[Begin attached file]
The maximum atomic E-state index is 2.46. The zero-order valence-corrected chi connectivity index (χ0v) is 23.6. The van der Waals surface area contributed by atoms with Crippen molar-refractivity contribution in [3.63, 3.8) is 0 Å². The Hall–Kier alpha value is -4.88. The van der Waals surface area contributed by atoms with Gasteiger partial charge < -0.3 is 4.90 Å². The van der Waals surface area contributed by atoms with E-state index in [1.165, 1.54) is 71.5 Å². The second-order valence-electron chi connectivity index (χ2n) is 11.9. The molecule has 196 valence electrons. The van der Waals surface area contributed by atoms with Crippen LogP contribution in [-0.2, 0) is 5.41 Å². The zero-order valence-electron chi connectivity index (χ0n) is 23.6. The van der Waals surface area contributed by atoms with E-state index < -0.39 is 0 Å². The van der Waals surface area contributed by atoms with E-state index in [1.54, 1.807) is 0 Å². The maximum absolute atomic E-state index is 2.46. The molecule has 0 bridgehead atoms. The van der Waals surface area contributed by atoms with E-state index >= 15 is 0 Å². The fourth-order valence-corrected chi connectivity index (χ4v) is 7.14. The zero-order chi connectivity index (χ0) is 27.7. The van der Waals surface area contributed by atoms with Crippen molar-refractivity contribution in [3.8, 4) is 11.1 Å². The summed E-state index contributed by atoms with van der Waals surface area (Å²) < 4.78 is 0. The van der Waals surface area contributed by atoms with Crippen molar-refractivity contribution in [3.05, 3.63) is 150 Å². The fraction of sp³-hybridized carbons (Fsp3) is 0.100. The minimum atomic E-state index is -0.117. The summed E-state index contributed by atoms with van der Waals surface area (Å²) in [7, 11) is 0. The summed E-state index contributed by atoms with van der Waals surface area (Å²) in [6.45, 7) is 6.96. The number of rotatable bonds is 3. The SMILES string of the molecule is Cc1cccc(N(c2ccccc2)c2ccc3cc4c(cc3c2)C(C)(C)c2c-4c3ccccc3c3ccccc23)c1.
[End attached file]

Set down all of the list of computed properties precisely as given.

The maximum atomic E-state index is 2.46. The zero-order valence-corrected chi connectivity index (χ0v) is 23.6. The van der Waals surface area contributed by atoms with Crippen molar-refractivity contribution in [3.63, 3.8) is 0 Å². The Hall–Kier alpha value is -4.88. The van der Waals surface area contributed by atoms with Gasteiger partial charge < -0.3 is 4.90 Å². The van der Waals surface area contributed by atoms with E-state index in [1.165, 1.54) is 71.5 Å². The second-order valence-electron chi connectivity index (χ2n) is 11.9. The molecule has 196 valence electrons. The van der Waals surface area contributed by atoms with Crippen LogP contribution in [-0.2, 0) is 5.41 Å². The zero-order valence-electron chi connectivity index (χ0n) is 23.6. The van der Waals surface area contributed by atoms with E-state index < -0.39 is 0 Å². The van der Waals surface area contributed by atoms with E-state index in [1.54, 1.807) is 0 Å². The maximum absolute atomic E-state index is 2.46. The molecule has 0 bridgehead atoms. The van der Waals surface area contributed by atoms with E-state index >= 15 is 0 Å². The fourth-order valence-corrected chi connectivity index (χ4v) is 7.14. The zero-order chi connectivity index (χ0) is 27.7. The van der Waals surface area contributed by atoms with Crippen molar-refractivity contribution in [3.8, 4) is 11.1 Å². The summed E-state index contributed by atoms with van der Waals surface area (Å²) < 4.78 is 0. The van der Waals surface area contributed by atoms with Crippen molar-refractivity contribution in [3.05, 3.63) is 150 Å². The fraction of sp³-hybridized carbons (Fsp3) is 0.100. The minimum atomic E-state index is -0.117. The summed E-state index contributed by atoms with van der Waals surface area (Å²) in [7, 11) is 0. The summed E-state index contributed by atoms with van der Waals surface area (Å²) in [6.45, 7) is 6.96. The number of rotatable bonds is 3. The SMILES string of the molecule is Cc1cccc(N(c2ccccc2)c2ccc3cc4c(cc3c2)C(C)(C)c2c-4c3ccccc3c3ccccc23)c1.